Dismiss Notice
Join Physics Forums Today!
The friendliest, high quality science and math community on the planet! Everyone who loves science is here!

Probability of consecutive elements in set

  1. Sep 17, 2008 #1
    Lets say i have some number 'N' of numbers - in a particular order.
    I then remove some fraction 'F' of those numbers.

    I want to know the probability of there being (some number) 'Y' consecutive initial-numbers remaining.

    Any ideas?

    Would it just be F^Y ?
     
  2. jcsd
  3. Sep 17, 2008 #2

    CRGreathouse

    User Avatar
    Science Advisor
    Homework Helper

    If the numbers are removed independently with probability p, then the chance that Y numbers follow some given sequence member (not too close to the end) is (1-p)^Y.

    If one element is removed uniformly at random from the sequence, then a second, a third, and so on until FN have been removed, then (for large N) this approximates the above with p = F.

    Thus for each remaining member, the chance that it is followed by Y-1 members is approximately (1-F)^(Y-1).

    Since we're assuming N is large, then very few members are close to the end, so we'll assume all N(1-F) remaining members are far from the end.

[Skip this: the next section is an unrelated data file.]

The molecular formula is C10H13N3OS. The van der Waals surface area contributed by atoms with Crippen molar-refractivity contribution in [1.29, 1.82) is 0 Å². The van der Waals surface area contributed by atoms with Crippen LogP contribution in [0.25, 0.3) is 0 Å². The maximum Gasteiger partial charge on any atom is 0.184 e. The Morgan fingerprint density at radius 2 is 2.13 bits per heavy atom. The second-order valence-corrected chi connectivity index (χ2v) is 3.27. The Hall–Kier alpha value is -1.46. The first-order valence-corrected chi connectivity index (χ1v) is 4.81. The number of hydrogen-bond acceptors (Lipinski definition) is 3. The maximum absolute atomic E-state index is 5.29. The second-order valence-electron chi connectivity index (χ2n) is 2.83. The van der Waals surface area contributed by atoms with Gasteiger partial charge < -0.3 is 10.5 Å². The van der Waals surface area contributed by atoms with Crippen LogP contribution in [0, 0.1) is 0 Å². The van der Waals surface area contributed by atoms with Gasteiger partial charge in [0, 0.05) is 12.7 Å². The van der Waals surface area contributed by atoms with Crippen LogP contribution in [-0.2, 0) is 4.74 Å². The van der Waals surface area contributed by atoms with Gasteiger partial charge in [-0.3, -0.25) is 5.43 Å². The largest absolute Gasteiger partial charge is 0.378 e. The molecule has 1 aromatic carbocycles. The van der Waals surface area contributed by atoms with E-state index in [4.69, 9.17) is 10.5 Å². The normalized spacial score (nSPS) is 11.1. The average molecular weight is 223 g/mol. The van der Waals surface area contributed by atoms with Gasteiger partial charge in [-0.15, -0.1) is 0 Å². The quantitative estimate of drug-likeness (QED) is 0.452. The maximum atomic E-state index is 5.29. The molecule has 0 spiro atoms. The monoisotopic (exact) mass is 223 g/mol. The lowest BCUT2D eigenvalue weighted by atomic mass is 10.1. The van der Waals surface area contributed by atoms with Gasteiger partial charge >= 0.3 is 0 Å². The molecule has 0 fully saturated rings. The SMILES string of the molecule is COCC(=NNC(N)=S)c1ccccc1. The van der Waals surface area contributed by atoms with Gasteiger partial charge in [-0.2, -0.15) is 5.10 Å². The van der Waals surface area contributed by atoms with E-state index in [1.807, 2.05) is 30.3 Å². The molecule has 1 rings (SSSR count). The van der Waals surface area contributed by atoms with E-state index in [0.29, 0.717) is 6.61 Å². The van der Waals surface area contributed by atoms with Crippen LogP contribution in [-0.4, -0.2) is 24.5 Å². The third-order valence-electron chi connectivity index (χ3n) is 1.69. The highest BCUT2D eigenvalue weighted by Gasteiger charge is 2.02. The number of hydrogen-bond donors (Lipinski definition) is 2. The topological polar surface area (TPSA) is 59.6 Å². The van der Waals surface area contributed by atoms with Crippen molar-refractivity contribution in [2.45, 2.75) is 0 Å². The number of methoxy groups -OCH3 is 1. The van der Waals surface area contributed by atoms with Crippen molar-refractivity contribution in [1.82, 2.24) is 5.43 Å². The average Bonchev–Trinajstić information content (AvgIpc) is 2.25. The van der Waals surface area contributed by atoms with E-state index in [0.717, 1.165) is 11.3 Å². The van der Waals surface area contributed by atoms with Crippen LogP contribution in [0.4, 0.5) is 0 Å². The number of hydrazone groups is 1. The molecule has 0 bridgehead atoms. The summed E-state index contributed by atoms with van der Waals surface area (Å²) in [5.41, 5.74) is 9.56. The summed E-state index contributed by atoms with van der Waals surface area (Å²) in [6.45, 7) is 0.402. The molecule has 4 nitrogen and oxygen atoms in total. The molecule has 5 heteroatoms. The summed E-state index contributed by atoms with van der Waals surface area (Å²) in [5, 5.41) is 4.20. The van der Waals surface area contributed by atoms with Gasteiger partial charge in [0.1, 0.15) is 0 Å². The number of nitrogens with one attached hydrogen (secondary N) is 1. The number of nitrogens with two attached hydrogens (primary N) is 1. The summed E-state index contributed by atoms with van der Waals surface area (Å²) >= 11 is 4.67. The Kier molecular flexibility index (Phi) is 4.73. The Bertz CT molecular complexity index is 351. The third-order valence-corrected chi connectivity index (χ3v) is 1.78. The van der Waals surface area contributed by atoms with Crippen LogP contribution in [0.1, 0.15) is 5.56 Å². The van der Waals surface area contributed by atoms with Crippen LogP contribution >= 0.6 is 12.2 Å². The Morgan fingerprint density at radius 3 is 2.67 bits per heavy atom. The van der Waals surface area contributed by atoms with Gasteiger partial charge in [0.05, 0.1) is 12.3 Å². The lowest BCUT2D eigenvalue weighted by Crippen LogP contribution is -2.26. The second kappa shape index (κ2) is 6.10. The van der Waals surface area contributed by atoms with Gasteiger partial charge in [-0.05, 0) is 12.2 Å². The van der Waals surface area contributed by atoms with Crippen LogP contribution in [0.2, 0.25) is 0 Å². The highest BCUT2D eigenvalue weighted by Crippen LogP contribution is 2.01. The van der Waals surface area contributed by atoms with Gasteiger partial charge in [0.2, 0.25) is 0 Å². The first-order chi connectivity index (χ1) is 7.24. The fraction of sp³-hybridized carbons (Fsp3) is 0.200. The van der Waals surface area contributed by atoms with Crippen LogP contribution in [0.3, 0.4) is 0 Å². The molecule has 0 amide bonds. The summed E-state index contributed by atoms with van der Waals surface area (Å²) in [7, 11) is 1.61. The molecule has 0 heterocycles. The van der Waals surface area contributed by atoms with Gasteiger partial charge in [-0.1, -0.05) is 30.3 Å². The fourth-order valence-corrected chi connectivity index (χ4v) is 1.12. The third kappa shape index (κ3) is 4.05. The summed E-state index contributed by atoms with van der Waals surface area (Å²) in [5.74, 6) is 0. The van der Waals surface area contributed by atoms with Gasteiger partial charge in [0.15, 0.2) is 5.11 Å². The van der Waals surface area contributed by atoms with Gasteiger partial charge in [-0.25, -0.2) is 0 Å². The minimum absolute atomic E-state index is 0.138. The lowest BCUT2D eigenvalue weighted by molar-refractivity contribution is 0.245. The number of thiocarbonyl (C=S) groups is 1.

Now the chance that a given member is not followed by Y-1 others is, of course, 1 - (1-F)^(Y-1) in our approximation. Thus the chance that all N(1-F) remaining members are not followed by Y-1 others is about
    (1 - (1-F)^(Y-1))^(N(1-F))
    and so the chance that at least one not-removed member is followed by Y-1 others
    1 - (1 - (1-F)^(Y-1))^(N(1-F))

    For example, removing half of a million members, the chance that 20 in a row remain is about 62%.

    If N is not large, the formula falls apart. I'm not sure how large you'd need, but maybe N > 50Y would be good enough.
     
Know someone interested in this topic? Share this thread via Reddit, Google+, Twitter, or Facebook

Have something to add?